Wednesday, February 6, 2013

Album Review: Biffy Clyro - Opposites

Album Rating: C-
The quest to stay commercially relevant is notoriously harsh and demanding, as the majority of bands who embark upon it soon find out. In most cases quality is quickly usurped by quantity, and standards degenerate as rapidly as bands can pump out singles and albums. Although it would be a sweeping and incorrect generalisation to suggest that all such bands regret their decision to aim for the mainstream, those that do so too hastily tend to be found wanting sooner rather than later. Biffy Clyro’s decision to wait some three years to release their newest album seems wise in this context, as the temptation to pump out radio friendly soft rock tunes with catchy choruses must've been difficult to suppress. Unfortunately, all they've done with Opposites is craft a compendium of them.

Biffy Clyro’s prolific rise to prominence since 2007’s Puzzle has been remarkable. Three albums under their belts and with a bearded Scottish die-hard following already in tow, minor tweaks were made to transform their eccentric alternative rock style to launch it into the mainstream. Following Puzzle, Biffy Clyro’s focus had shifted. Their aspirations leant themselves more to popularity than loyalty, whilst the emphasis on bigger choruses and conventional song structures saw an end to long instrumental passages and the screams of Simon Neil. What’s more, Only Revelations took a step further from their origins, stripping the reverb-drenched guitars of their ferocity and allowing their pop sensibilities to become the fulcrum of their sound; epitomised by the irrefutably catchy "Mountains". But whilst their fourth and fifth albums employed different strategies to their earlier releases, they both still came with a decidedly Biffy twist and were as great as they were diverse.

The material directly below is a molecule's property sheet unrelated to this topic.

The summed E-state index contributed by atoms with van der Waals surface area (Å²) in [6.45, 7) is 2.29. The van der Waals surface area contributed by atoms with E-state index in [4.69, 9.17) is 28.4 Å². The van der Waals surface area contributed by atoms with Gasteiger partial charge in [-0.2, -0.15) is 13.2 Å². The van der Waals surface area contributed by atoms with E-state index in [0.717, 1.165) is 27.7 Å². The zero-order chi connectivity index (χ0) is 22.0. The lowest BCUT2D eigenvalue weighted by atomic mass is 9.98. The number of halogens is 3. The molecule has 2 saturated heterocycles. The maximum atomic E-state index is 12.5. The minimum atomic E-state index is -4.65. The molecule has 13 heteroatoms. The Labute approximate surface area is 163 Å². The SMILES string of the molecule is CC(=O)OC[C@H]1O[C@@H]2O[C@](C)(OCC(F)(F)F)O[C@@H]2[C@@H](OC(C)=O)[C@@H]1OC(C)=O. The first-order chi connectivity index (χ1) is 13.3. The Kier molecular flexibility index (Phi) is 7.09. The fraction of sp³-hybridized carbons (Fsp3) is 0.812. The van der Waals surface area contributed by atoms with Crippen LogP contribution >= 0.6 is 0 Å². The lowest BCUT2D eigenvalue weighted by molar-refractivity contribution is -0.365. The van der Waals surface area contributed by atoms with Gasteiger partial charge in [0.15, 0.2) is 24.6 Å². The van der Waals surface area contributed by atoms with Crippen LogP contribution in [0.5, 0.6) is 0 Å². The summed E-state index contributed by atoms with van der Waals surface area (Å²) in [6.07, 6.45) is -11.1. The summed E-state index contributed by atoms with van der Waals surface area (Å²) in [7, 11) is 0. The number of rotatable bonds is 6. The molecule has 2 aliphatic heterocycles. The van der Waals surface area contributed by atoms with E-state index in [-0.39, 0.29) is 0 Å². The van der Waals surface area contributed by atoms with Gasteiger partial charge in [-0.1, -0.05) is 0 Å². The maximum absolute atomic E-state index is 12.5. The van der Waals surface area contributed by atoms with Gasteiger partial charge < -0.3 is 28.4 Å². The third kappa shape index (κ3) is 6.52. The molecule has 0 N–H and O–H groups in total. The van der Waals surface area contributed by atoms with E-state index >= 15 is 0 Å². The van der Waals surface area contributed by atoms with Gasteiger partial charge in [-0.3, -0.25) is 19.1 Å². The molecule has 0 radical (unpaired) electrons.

With Opposites, Biffy Clyro have diluted their sound even further, with the focus almost exclusively on by-the-numbers, mid-tempo rockers with big choruses and even bigger stadiums in mind. The cookie-cutter moments that were scattered amongst the finer moments on Only Revelations have outmuscled the quirky and energetic cuts on Opposites, with newer fans more likely to be appeased than old. Few exceptions permitting, none of the tracks possess the grit of "Toys, Toys, Toys, Choke, Toys, Toys, Toys", the progression of "Only One Word Comes To Mind", or the grandiosity of "That Golden Rule". The intro of "Stingin’ Belle" hints at a return to the aggressive riffs of old but is reined in with one of the poppiest choruses on the album, whilst lyrically encouraging criticism with damning statements such as “Grow some balls, and speak your mind.” "The Fog" is one of many which fleets by all too inoffensively, whilst "Pocket" is so upbeat and friendly that even the radio winces at its tenuous nature.

The finer moments on Opposites arise when the band allow themselves to stray from the formula, turn up the distortion, and leave their reservations behind. Whether it’s the jagged, intermittent riff which features heavily on "Sounds Like Balloons", the determined energy created on "The Joke’s On Us", or the rhythmically brilliant "Modern Magic Formula", Biffy Clyro show that they can marry big choruses with substance and create anthems without focusing purely on doing so. The biggest problem with Opposites is not that the material is poor; it’s that in its quest to be an anthem-laden mammoth the album has merely succeeded in being forgettable.


Disc I: The Sand At The Core Of Our Bones
1. Different People
2. Black Chandelier
3. Sounds Like Balloons
4. Opposite
5. The Joke's On Us
6. Biblical
7. A Girl And His Cat
8. The Fog
9. Little Hospitals
10. The Thaw

Disc II: The Land At The End Of Our Toes
1. Stingin' Belle
2. Modern Magic Formula
3. Spanish Radio
4. Victory Over The Sun
5. Pocket
6. Trumpet Or Tap
7. Skylight
8. Accident Without Emergency
9. Woo Woo
10. Picture A Knife Fight

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